Fresh fears emerge over new increase in petrol prices

May 30th, 2011 | By | Category: General Information

Fuel prices might not come down in June after all following decision by an oil marketer to charge higher than expected price for a new consignment imported this month.

Gulf Energy, which was in April contracted under the Open Tender System (OTS) to import a cargo of super petrol, has priced the consignment based on the high April prices.

This has resulted in a stand off with other oil marketers who insist that they will only take up their share of the consignment if it is priced using the much lower prices of May.

Price of crude oil has dropped by about $15 a barrel in the past month, up from $120 per barrel in April, they reckon is not reflective on the price on offer.

The international prices now average between $105 and $110 a barrel.

The cargo by Gulf arrived on May 20, and started discharging on May 21.

According to OTS rules, oil marketers bringing products before the 15th of the month can price them based on the previous month’s prices. Consignments coming after the 15th are priced according to the current month’s pricing of crude oil.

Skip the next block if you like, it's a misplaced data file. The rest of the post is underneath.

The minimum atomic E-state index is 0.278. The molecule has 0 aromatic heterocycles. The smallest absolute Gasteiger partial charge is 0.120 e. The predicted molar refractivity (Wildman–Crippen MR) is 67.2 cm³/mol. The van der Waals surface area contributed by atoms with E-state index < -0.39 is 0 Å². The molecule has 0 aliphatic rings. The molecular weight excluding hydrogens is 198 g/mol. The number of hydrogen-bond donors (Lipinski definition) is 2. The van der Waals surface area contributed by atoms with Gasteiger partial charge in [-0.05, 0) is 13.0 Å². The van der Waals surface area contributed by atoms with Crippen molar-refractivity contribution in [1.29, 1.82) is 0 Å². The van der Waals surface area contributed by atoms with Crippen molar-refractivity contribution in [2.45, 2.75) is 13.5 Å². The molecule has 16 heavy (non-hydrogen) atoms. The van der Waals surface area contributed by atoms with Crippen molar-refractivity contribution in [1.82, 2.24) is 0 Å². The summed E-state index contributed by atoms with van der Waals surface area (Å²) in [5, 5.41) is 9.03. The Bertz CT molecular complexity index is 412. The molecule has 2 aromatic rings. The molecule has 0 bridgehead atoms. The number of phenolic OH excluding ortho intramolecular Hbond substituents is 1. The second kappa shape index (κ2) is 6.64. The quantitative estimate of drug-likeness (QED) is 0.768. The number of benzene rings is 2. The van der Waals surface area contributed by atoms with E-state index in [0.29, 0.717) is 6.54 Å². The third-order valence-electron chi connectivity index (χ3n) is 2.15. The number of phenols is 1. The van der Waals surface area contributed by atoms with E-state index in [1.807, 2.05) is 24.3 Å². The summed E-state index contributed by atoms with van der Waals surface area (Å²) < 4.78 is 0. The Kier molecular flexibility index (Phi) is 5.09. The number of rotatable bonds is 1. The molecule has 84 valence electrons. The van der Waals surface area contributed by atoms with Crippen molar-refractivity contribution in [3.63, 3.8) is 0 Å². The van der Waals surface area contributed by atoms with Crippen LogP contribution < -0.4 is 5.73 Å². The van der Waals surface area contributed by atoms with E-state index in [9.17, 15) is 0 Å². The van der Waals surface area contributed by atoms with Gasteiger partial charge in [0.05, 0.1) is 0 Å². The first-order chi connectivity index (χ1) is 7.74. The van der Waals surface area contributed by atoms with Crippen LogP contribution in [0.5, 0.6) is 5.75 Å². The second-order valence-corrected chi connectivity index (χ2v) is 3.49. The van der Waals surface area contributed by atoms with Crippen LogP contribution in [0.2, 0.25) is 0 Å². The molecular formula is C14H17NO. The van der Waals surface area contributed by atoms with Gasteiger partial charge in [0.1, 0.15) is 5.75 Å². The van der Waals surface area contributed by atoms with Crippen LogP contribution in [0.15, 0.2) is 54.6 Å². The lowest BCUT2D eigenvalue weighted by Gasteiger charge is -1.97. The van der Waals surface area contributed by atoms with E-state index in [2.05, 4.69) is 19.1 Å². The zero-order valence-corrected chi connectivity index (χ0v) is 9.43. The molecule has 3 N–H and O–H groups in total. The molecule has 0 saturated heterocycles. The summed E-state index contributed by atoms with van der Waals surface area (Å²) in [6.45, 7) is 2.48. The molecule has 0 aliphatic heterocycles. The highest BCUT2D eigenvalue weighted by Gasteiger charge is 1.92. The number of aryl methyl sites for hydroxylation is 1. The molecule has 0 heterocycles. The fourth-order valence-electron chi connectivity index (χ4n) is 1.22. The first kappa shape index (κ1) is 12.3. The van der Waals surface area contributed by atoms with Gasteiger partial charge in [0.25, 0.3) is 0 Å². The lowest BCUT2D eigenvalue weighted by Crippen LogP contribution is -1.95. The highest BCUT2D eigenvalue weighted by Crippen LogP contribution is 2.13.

The decision to price the fuel consignment based on last month’s crude prices might be costly to Kenyans, who are already grappling with all time high retail prices for petroleum products.

“The importer has billed the industry on the basis of April 2011 prices as opposed to May prices, contrary to the OTS agreement for cargoes scheduled for arrival on or after the 15th of the month and against which the industry expected to be billed,” said one of the marketers in a letter dated May 26 to the Energy PS Patrick Nyoike.


“In this regard and notwithstanding the supply situation, we are unable to accept what we have been invoiced and hereby notify you that we will not take up our share of the cargo based on any other pricing other than May 2011.”

The letter also alleges that the importer had deliberately delayed the loading of the consignment to enjoy benefits of reducing prices, but has failed to pass similar benefits to the industry.

The new development comes despite an assurance by the Ministry of Energy that pump prices would come down in June following the significant decline in price of crude oil this month.


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